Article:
Containing the HIV, AIDS Epidemic in Australia

This paper seeks to identify the key aspects of the fight against HIV in Australia and also considering the other approaches undertaken by Malawi and China in the fight against the scourge. The main article is the Sixth National Strategy (2010- 2013) in Australia. The main approaches discussed include funding, research, counseling and testing, education of persons and community based approaches. Identified are also the key players in the fight against the scourge and this include; donors, aid agencies, business community, the gay community, government and non-governmental organizations.

The history and nature of the HIV pandemic can be traced to more than two decades since there was a global outcry and massive response by various persons in trying to curb its effects. It can be stated that there has been an increase in mobilization of persons on the epidemic but still its effects are still extensive and the impact is so severe and there is still need to inform the general public of its effects. The major players in the fight against HIV pandemic include; the nongovernmental sector, the government, the health sector, the gay community, state beurocrats, expert in research and international organization.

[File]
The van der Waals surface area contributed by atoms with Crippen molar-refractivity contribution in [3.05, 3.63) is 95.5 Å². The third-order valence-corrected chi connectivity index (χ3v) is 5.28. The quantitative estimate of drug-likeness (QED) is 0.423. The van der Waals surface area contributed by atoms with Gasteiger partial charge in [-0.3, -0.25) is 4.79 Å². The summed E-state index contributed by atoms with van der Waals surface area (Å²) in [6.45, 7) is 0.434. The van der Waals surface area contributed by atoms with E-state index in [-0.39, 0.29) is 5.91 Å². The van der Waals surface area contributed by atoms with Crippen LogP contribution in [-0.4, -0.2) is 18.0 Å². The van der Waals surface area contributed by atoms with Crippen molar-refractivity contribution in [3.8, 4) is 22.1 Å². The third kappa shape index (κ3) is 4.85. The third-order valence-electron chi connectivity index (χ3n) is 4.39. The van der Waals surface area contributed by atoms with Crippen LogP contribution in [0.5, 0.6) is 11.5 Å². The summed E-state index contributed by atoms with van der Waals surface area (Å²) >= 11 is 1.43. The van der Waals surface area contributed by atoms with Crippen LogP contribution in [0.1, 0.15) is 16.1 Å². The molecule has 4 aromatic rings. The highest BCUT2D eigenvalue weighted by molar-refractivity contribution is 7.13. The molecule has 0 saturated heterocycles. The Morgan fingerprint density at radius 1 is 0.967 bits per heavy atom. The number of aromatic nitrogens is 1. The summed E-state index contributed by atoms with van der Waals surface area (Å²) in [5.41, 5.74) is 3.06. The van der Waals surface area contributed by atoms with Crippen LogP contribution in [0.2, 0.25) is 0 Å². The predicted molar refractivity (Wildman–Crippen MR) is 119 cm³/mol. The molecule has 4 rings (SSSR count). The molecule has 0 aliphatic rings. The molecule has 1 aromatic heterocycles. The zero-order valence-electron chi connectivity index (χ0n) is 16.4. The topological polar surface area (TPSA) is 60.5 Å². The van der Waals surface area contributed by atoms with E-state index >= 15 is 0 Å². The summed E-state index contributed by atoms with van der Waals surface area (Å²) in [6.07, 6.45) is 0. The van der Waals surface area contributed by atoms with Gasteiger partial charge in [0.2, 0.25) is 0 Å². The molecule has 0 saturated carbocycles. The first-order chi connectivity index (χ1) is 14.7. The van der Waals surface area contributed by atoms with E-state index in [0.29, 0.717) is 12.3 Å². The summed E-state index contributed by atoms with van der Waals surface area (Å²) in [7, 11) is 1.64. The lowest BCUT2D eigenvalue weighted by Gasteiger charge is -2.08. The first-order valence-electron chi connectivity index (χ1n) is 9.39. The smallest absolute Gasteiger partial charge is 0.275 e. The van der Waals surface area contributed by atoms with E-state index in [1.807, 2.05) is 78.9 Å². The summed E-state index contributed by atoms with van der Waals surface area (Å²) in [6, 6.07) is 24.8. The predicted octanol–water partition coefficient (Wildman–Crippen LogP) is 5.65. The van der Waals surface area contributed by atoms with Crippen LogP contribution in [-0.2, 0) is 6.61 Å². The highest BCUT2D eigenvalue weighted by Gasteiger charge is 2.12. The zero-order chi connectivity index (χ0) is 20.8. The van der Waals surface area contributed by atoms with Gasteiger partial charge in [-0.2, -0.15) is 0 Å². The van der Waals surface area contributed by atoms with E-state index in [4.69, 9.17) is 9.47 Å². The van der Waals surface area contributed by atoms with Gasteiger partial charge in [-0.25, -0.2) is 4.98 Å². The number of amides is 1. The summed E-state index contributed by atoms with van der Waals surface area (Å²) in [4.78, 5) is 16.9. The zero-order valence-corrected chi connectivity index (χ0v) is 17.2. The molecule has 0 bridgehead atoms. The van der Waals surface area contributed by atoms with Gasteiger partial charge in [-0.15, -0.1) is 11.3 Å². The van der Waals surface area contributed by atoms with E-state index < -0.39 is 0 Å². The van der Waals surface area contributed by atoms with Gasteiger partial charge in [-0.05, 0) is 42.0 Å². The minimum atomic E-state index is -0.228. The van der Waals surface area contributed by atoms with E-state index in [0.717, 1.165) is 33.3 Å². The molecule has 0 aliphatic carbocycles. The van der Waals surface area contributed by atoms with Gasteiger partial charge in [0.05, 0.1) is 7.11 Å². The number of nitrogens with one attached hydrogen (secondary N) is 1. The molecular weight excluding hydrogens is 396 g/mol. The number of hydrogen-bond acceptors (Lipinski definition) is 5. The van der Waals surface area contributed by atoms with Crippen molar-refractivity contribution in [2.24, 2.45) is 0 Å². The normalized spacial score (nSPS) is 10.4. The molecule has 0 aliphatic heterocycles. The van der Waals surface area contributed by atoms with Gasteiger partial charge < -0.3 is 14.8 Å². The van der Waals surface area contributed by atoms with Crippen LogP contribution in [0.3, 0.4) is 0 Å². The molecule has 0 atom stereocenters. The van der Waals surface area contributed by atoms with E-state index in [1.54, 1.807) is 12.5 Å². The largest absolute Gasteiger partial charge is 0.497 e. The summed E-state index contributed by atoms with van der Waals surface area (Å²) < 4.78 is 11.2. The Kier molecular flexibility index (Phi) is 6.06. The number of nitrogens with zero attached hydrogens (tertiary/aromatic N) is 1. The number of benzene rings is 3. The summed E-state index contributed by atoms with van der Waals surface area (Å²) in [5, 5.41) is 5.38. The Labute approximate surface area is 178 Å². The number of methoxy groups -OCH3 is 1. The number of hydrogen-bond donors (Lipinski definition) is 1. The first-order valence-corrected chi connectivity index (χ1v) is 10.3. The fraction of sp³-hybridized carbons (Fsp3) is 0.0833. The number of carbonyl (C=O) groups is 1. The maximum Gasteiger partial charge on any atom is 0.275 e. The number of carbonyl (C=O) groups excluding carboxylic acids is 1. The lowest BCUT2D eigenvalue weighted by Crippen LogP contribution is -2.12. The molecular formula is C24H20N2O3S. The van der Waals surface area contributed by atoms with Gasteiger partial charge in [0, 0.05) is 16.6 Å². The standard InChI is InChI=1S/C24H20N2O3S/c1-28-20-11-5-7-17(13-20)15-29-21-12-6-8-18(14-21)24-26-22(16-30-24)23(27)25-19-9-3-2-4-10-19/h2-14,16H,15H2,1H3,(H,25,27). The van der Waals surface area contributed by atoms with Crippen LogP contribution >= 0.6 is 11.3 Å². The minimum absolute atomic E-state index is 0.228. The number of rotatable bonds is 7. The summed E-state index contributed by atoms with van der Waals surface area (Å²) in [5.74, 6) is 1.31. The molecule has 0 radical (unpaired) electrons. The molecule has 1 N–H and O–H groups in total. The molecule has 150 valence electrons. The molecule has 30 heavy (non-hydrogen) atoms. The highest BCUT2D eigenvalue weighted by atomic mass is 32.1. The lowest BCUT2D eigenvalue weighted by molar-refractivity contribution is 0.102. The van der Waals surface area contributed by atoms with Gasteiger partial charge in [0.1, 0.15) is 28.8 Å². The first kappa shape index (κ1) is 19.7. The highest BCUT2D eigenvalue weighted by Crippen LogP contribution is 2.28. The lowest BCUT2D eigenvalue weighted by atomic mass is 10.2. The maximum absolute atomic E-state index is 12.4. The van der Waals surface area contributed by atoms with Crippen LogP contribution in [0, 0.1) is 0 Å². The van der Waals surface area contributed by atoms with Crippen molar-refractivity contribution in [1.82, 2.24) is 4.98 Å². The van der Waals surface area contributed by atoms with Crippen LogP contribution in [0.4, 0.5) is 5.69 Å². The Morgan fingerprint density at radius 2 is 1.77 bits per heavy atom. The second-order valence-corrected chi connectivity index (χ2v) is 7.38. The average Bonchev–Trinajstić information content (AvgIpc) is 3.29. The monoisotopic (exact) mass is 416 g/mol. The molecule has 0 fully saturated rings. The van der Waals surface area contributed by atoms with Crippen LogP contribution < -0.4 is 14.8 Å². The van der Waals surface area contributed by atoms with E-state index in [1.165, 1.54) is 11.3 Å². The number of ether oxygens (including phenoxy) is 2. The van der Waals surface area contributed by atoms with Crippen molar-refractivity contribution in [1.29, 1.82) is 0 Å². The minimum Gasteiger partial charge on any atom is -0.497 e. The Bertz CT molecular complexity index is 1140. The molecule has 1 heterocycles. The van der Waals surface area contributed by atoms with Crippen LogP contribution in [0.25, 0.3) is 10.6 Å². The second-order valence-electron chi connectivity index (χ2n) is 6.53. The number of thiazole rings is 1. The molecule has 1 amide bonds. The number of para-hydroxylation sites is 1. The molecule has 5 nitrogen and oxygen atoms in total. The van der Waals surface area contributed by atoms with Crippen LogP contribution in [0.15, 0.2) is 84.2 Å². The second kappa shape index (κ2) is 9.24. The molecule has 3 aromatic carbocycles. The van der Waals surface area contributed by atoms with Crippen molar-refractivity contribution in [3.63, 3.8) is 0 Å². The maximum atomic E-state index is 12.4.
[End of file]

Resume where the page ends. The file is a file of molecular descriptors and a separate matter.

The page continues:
According to the Sixth National Strategy on HIV (2010-2013) one can positively assert that Australia has been quite responsive to the pandemic as compared to other high income earning countries. This was mainly through sensitization of the gay community, drug users, travelers and the general public. The main aim of the strategy is to ensure that HIV partnership is strengthened, reinvigorate prevention as a cornerstone of the national response, emphasizing on monitoring and accountability, and provision of legal reform to ensure response of it nationally.

Australia has domestically endorsed the United Nations (UN) General Assembly Declaration of Commitment on HIV (2001) and the UN Political Declaration on HIV (2006) including commitments to universal access to HIV prevention, care, support and treatment to ensure that they are at par with global trends in the fight against the scourge.